There has been research on how spiritual care might make health care more effective, but even the best of such studies – including one in which I was involved – had methodological issues. Most critically, it has been hard to demonstrate a result that was actually causal, and not merely coincidental.
So, what can we measure, and how is what we can measure useful? Think about this with me.
We can measure persons contacted, a basic head count. It’s a relatively easy number to arrive at. We can track it day by day, and can measure the result against an agreed standard. We can, for example, compare it to the number of beds in the institution, or the number of patients admitted each day. It is a method that in once sense measures the various contexts in which we work. It allows for some distinction and sophistication by allowing different categories – patients, families and staff, inpatients and outpatients, etc. It can provide guidance for practice. For example, a plateau in the number of contacts, or in the proportion of patients contacted might be indication for redefining a job description, coaching a chaplain, or adding an additional position. It reflects an assumption that many of us find appealing: that many patients, if not all, benefit from the availability of spiritual care, and the more patients contacted the more patients who are benefiting. Moreover, it is a straightforward measure to explain to administrators who may not have much experience working with chaplains.
However, there are also limitations to a simple head count. To begin with, whom or what are we really counting? Do we focus on patients, or do we include others – family members, staff persons, etc. What is a contact? If I see one patient who is being visited by three friends and then consult with the nurse caring for that patient, is that one contact or five? If I speak to an orientation group or to a leadership meeting, is that one contact or 25? If I visit the patient and family, then consult with the nurse, and then return to the room is that one visit or two, five contacts or eight? A simple head count is pretty simple to pad, to exaggerate.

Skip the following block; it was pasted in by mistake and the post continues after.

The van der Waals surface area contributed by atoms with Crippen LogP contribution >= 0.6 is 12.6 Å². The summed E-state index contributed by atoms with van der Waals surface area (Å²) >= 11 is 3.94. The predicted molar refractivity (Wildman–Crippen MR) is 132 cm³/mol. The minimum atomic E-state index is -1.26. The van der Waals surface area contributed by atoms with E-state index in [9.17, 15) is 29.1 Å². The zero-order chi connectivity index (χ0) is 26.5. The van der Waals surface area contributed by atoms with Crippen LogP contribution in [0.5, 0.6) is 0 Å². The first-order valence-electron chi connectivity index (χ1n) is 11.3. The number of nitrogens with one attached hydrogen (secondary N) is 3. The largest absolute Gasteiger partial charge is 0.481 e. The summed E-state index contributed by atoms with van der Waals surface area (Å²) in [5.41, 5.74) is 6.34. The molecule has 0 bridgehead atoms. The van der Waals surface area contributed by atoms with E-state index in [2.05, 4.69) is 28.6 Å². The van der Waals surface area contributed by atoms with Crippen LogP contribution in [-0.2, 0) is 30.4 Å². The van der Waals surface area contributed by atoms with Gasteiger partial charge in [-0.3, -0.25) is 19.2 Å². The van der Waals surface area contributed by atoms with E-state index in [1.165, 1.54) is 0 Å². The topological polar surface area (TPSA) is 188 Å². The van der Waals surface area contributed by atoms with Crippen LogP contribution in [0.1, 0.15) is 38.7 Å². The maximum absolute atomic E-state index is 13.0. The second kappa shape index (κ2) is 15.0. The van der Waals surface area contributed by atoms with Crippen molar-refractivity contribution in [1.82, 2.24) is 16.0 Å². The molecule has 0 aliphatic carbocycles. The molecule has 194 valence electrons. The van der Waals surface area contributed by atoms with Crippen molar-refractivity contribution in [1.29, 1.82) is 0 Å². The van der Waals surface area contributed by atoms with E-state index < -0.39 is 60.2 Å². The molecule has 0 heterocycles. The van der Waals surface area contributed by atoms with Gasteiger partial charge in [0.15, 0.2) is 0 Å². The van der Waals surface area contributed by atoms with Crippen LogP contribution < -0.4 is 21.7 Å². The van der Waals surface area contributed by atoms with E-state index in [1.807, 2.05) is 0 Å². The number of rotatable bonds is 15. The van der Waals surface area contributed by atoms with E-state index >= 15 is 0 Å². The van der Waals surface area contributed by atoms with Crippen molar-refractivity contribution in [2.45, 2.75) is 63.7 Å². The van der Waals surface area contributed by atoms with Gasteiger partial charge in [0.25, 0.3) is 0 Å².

Moreover, a simple head count really says little or nothing about the quality of the visit. There are chaplains who, driven by their own expectations or those of their managers, try to see every patient every day, or as close as possible. Too often they provide what I call, from the Biblical literature, “a wave and a heave offering:” they stop by just long enough to wave from the door and then heave ho for the next room. Such measures are not sensitive to the various needs of patients. A meaningful patient visit may be as short as ten minutes, or as long as thirty. Providing support for a grieving family at the time of death may take hours, hours of great intensity but not that many people.
A head count also allows for a very limited purview for the chaplain. It is not terribly sensitive to a chaplain’s possible participation in education of patients, staff, or the community, in ethics issues, in policy development, or in research, writing, or continuing education.
A head count is a crude measure of productivity, without offering any real measure of the product. It is reasonable, and reasonably simple to measure. It can be mined for data, although while the data might be relevant arguably it is not sufficient. It is easy to explain to administrators, but does not give meaningful measures of either the intensity or breadth of the chaplain’s work. Still, because it is easy to explain to administrators, it is one we need to consider, and one many of us have to work with, like it or not.
Stay tuned. Future posts will look at other possibilities for measurement.